We can barely imagine a cyclist who has never in their life rode a bike fitted with components made by Shimano Inc. One of the greatest bicycle-component manufacturers is going to celebrate the company’s centenary next year. Established in Sakai, Japan, the company grew to be a global leader in the course of decades and now produces cycling parts, fishing tackle and rowing equipment with annual net sales of US $3.2 billion. Yoshizo Shimano, the third son of the company founder, died in July.
The Shimano Iron Works was founded in February 1921 by young entrepreneur Shozaburo Shimano who rented a nearly 40-square-meter area on the site of a demolished celluloid factory. At that time, the workshop comprised just a single lathe borrowed from Mr Shimano’s friend and owner of the Sano Iron Works. The main focus of the company was the production of freewheels, which demanded fine mechanical and engineering skills. In 1940, the number of the company’s employees surpassed 300. The president Shozaburo Shimano passed away in 1958, just one year after the company introduced its first internal 3-speed changer hub.
Shozaburo’s oldest sun Shozo Shimano took over the business with the intention to go overseas. Soon thereafter, Shimano American Corporation was established in New York with the third son Yoshizo Shimano in charge. The sales skyrocketed after the company opened a new plant in Yamaguchi Prefecture, capable of producing 50,000 units of coaster brakes per month. In the 70s, the company expanded to Germany and Singapore. 1973 can be regarded as a milestone marked with the first-ever release of the legendary Dura-Ace series of the components. When the United States bike boom exceeded the capacity of European bike-component producers, Japanese manufacturers Shimano and SunTour tried their best to satisfy the demand. While SunTour focused on refinements of existing systems, Shimano invested in innovations such as, for example, the direct predecessor of index shifting or front-wheel systems at low-end market prices. Thanks to the pressure on pricing and continual innovations by Shimano, European producers were slowly deprived of their original market presence.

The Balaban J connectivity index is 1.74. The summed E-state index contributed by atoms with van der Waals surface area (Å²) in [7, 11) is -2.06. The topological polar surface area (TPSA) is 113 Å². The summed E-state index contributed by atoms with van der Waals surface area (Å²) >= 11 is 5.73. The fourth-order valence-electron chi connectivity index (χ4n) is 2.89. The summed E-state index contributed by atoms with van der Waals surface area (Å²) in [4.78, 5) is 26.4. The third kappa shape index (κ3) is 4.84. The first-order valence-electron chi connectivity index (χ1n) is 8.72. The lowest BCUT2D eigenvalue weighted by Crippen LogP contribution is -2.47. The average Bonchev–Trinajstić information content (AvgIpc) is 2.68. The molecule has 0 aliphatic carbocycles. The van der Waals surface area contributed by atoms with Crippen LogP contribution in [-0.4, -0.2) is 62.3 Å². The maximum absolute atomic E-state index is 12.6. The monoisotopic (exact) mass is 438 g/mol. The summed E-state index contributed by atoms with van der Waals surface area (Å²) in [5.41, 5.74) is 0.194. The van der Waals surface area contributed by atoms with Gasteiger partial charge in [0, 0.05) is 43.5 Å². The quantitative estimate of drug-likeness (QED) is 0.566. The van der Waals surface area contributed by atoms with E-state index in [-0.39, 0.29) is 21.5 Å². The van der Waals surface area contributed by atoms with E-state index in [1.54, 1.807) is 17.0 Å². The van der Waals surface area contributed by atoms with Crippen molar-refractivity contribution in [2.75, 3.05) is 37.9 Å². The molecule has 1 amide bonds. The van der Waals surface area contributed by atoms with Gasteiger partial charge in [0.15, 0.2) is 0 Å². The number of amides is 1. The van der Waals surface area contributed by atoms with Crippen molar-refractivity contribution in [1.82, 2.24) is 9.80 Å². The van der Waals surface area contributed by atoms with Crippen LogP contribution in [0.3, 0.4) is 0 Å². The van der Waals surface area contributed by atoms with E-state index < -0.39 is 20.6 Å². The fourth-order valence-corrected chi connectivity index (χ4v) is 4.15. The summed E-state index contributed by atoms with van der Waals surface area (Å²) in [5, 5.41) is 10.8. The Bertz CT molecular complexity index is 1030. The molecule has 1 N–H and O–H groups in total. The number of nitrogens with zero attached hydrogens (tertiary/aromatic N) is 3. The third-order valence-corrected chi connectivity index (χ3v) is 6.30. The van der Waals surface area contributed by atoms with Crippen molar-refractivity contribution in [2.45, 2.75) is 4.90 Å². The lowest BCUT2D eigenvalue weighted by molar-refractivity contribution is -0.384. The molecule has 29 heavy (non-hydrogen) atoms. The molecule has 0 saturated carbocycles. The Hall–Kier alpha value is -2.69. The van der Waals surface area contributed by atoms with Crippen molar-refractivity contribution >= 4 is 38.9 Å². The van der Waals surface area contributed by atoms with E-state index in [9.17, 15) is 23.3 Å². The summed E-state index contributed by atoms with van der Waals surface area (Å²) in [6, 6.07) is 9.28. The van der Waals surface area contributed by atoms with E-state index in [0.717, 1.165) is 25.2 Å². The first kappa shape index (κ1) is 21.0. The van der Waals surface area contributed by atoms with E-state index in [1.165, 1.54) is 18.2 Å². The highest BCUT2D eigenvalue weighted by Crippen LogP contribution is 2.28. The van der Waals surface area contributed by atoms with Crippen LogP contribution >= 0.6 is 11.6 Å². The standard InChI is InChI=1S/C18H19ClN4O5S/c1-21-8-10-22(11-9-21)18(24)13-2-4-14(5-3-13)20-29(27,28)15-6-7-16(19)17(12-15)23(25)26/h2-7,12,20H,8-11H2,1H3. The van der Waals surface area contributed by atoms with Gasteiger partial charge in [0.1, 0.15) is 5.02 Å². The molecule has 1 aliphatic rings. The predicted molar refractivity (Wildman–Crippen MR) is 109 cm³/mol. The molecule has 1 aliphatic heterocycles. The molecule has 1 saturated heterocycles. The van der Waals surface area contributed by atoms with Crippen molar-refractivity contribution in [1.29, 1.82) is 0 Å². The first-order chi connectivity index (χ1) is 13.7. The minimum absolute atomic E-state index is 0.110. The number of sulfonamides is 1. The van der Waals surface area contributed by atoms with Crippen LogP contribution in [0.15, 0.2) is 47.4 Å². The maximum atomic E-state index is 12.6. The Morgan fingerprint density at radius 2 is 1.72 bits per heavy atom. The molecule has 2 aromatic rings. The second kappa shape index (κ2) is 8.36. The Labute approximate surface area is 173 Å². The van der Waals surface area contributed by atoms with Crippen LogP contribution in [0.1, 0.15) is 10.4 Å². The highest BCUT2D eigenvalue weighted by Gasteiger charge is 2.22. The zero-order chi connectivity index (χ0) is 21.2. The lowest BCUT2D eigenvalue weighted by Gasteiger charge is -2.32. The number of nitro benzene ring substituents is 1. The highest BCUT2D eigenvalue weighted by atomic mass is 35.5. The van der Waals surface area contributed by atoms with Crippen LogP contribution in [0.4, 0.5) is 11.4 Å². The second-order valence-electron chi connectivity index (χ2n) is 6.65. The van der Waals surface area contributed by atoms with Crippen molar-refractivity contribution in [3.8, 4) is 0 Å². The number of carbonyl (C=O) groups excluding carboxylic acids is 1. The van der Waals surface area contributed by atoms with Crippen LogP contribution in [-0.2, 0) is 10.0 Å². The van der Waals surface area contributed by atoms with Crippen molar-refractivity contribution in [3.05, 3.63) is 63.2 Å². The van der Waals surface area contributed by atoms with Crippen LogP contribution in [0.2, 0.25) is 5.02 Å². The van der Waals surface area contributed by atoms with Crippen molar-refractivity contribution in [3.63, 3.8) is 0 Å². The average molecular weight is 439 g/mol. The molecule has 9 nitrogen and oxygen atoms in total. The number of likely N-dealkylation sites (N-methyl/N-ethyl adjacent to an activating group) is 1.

By combining the knowledge he gained from his father and older brothers with his own visions, Yoshizo Shimano made a major input to the company’s expansion by catching up with the U.S. mountain bike boom in the 80s. He became the president of the entire company in 1995, following his two older brothers, Shozo and Keizo. In 1998, he introduced English as the company’s official language, and this way emphasised its global heading. Besides playing golf, Yoshizo Shimano remained an avid cyclist until his golden years. Before stepping down from the function in 2001, he guided the company towards new challenges posed by the arrival of the e-bike industry.
With little media attention, Yoshizo Shimano passed away at the age of 85 this summer. The third son of the Shimano Inc. founder died because of chronic heart disease. “The contributions he made to Shimano’s business cannot be measured and his impact will be felt forever,” the company said of Shimano in the official announcement.
The milestones of the Shimano company
Shozaburo Shimano established Shimano Iron Works. The production of the bicycle freewheel began.
Internal 3-speed hub changer was introduced
Founder Shozaburo Shimano passed away and Shozo Shimano became the president
The Shimano racing team was launched and the DURA-ACE series of road racing components was released
XT series for MTBs and 105 series for road bikes were revealed
XTR series for the MTBs hit the market
Keizo Shimano became the third president
Yoshizo Shimano became the fourth president.
Yozo Shimano became the fifth president
Shimano’s first-ever Gravel Road Bike Components, Shimano GRX, are launched